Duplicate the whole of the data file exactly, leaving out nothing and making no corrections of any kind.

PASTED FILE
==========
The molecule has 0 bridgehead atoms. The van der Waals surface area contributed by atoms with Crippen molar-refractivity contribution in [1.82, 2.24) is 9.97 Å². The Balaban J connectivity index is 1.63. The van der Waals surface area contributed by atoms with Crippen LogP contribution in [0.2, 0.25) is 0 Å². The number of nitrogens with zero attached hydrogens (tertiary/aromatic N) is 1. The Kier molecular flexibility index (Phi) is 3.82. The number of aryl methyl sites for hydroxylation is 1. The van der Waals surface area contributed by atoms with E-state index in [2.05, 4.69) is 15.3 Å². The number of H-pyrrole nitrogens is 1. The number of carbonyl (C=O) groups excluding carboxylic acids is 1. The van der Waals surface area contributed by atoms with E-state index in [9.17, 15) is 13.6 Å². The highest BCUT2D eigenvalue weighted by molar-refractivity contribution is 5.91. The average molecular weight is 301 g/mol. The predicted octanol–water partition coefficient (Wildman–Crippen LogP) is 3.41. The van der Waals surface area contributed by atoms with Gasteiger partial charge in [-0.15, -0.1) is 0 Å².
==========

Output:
The molecule has 0 bridgehead atoms. The van der Waals surface area contributed by atoms with Crippen molar-refractivity contribution in [1.82, 2.24) is 9.97 Å². The Balaban J connectivity index is 1.63. The van der Waals surface area contributed by atoms with Crippen LogP contribution in [0.2, 0.25) is 0 Å². The number of nitrogens with zero attached hydrogens (tertiary/aromatic N) is 1. The Kier molecular flexibility index (Phi) is 3.82. The number of aryl methyl sites for hydroxylation is 1. The van der Waals surface area contributed by atoms with E-state index in [2.05, 4.69) is 15.3 Å². The number of H-pyrrole nitrogens is 1. The number of carbonyl (C=O) groups excluding carboxylic acids is 1. The van der Waals surface area contributed by atoms with E-state index in [9.17, 15) is 13.6 Å². The highest BCUT2D eigenvalue weighted by molar-refractivity contribution is 5.91. The average molecular weight is 301 g/mol. The predicted octanol–water partition coefficient (Wildman–Crippen LogP) is 3.41. The van der Waals surface area contributed by atoms with Gasteiger partial charge in [-0.15, -0.1) is 0 Å².